State Ex Rel. Furlong v. Waukesha County Court

Annotate this Case

47 Wis. 2d 515 (1970)

177 N.W.2d 333

STATE EX REL. FURLONG, Respondent, v. WAUKESHA COUNTY COURT and others, Appellants.

No. 264.

Supreme Court of Wisconsin.

Argued May 1, 1970.

Decided June 5, 1970.

*520 For the appellants the cause was argued by Betty R. Brown, assistant attorney general, with whom on the brief were Robert W. Warren, attorney general, and Roger P. Murphy, district attorney of Waukesha county.

*521 For the respondent there was a brief by Lowry, Hunter & Tikalsky of Waukesha, and oral argument by Scott V. Lowry.


I. Prohibition.

The first issue confronting this court is whether prohibition in the circuit court was the proper method for defendant to test the criminal action against him in the county court.

We have considered this very issue in a number of recent decisions.[3] "... Prohibition will not lie whenever habeas corpus or other adequate remedy is available."[4]

Defendant seeks to suppress any prosecution based on evidence seized as a result of the search warrant which he contends was illegally issued.

The skeletal framework of defendant's syllogism is: The search warrant issued by Judge DANCEY was constitutionally defective; the defendant was arrested as a result of evidence obtained during an illegal search; therefore, defendant's arrest is invalid.

The record reveals that this argument or a variation thereof has consistently been made by the defendant throughout this action, and further, that the above syllogism provided the basis for Judge Voss's reasoning in granting the writ of prohibition absolute.

But defendant could test his contentions by habeas corpus. Prohibition was inappropriate when this other *522 adequate remedy, habeas corpus, was available for testing this alleged illegal search.[5]

II. Assumed proper jurisdiction to test search.

While prohibition was not the proper remedy and, in any event, the circuit court should not have barred prosecution of Furlong for his alleged crimes, it was within the circuit court's power to declare Furlong's arrest illegal based as it was on evidence seized as a result of a search made under cover of an illegal search warrant. Since Furlong could reach this by habeas corpus, we will regard Furlong's petition to the circuit court as being a petition for habeas corpus.

III. Search.

So the issue now is: Was the search illegal?

The search of the Furlong premises was accomplished by virtue of a search warrant issued by Judge DANCEY. It is well established that a search warrant may issue only upon a finding of probable cause by a neutral and detached magistrate.[6] The probable cause necessary to be shown for the issuance of a search warrant is less than the evidence which would justify condemnation or be competent in a preliminary examination. It is permissible in this state for a search warrant to be issued based on hearsay information.[7] However, the magistrate must be informed in the manner provided by sec. 963.02, Stats., of the underlying circumstances supporting the complainant's averment that the informant, whose identity *523 by name need not be disclosed, was credible or his information reliable.[8]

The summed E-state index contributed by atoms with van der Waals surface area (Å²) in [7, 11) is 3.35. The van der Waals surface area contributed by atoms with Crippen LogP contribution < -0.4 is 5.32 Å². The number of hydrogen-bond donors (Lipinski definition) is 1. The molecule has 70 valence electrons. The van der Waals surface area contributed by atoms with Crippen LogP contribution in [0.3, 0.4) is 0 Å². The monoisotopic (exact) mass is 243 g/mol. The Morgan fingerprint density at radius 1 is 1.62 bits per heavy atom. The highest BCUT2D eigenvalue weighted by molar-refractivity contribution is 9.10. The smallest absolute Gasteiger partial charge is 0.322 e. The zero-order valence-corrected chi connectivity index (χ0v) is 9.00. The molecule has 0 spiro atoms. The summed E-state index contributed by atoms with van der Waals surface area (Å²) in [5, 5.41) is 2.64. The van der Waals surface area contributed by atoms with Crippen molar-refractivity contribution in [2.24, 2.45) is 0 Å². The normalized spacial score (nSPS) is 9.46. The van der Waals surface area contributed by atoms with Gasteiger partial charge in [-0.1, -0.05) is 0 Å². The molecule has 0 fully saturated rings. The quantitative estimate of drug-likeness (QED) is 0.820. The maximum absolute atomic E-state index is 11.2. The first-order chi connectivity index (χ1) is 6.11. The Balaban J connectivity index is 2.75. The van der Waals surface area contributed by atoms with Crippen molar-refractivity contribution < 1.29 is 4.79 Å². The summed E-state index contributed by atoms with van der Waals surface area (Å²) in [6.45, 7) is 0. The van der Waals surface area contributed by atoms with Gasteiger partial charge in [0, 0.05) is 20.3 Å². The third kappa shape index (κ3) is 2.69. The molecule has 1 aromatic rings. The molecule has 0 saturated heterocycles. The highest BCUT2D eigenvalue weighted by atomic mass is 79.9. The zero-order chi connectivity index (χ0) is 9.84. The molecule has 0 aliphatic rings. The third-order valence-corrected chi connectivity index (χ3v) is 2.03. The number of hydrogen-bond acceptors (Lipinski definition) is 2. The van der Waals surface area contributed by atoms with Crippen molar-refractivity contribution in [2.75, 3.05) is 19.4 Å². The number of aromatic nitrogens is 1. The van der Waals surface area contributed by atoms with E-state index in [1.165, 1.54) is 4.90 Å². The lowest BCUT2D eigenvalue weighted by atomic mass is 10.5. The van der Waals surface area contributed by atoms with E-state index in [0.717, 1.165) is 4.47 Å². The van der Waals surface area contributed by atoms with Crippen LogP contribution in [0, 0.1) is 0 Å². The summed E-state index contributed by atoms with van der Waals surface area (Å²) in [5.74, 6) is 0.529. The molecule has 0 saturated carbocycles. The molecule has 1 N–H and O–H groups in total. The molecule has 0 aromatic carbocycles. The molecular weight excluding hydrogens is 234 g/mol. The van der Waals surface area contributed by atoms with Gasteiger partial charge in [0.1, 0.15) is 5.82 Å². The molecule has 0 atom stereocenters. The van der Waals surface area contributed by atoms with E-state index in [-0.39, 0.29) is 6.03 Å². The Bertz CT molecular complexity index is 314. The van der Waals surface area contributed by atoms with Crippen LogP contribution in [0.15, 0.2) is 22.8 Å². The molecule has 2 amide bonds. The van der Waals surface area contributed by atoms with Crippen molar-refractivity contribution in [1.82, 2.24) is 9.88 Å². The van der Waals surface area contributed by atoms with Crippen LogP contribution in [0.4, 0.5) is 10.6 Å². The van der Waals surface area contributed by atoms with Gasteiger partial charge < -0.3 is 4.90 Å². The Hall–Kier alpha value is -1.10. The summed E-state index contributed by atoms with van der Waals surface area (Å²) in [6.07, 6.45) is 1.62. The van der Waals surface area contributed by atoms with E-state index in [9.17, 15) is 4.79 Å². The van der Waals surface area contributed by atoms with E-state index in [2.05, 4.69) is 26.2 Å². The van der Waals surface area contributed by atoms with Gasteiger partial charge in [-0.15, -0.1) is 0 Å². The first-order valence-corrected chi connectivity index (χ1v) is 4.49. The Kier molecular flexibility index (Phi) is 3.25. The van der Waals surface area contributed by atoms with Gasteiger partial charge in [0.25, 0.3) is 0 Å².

The rules applicable at the time as to the required showing of the applicability of an informant were those of Aguilar v. Texas.[9] Mr. Justice HEFFERNAN, in State v. Williams, decided June 2, 1970, quoted Aguilar as follows:

"`Although an affidavit may be based on hearsay information and need not reflect the direct personal observations of the affiant, Jones v. United States, 362 U.S. 257, the magistrate must be informed of some of the underlying circumstances from which the informant concluded that the narcotics were where he claimed they were, and some of the underlying circumstances from which the officer concluded that the informant, whose identity need not be disclosed, see Rugendorf v. United States, 376 U.S. 528, was "credible" or his information "reliable." Otherwise, "the inferences from the facts which lead to the complaint" will be drawn not "by a neutral and detached magistrate," as the Constitution requires, but instead, by a police officer "engaged in the often competitive enterprise of ferreting out crime," Giordenello v. United States, supra, at 486; Johnson v. United States, supra, at 14, or, as in this case, by an unidentified informant.' Aguilar, supra, at 114, 115."[10]

Detective Johnson, at the time he testified to obtain the warrant, asserted that the informant was reliable and that he had dealings with him in the past and that the informant had proven reliable. Subsequent testimony by Detective Johnson flatly contradicted these assertions. At the July 9th hearing it was established that Detective Johnson had had no previous dealings with the informant; *524 therefore, it would be impossible for him to personally attest to the informant's reliability.

It appears that while it may be conceded that the second prong of the Aguilar test can be met by the facts in this record, the first prong has not been satisfied. The state's argument that Detective Johnson, when answering questions as to the reliability of the informant, thought that the "you" used in the questions was collective referring to the Waukesha Sheriff's Department, is untenable. The detective was specifically asked whether he personally was acquainted with the informant, to which he replied affirmatively.

Thus, it is submitted there was not sufficient probable cause for Judge DANCEY, acting as magistrate, to issue the search warrant. It may well be that Judge DANCEY had information other than what appeared in the record which would establish probable cause. In fact, it is apparent from the record itself that not everything brought to the judge's attention was reported on the record. The illustration of this is that Judge DANCEY himself was the first to refer to the defendant by name. It is impossible on review to know what this other information was: "... It is elementary that in passing on the validity of a warrant, the reviewing court may consider only information brought to the magistrate's attention."[11]

IV. Arrest.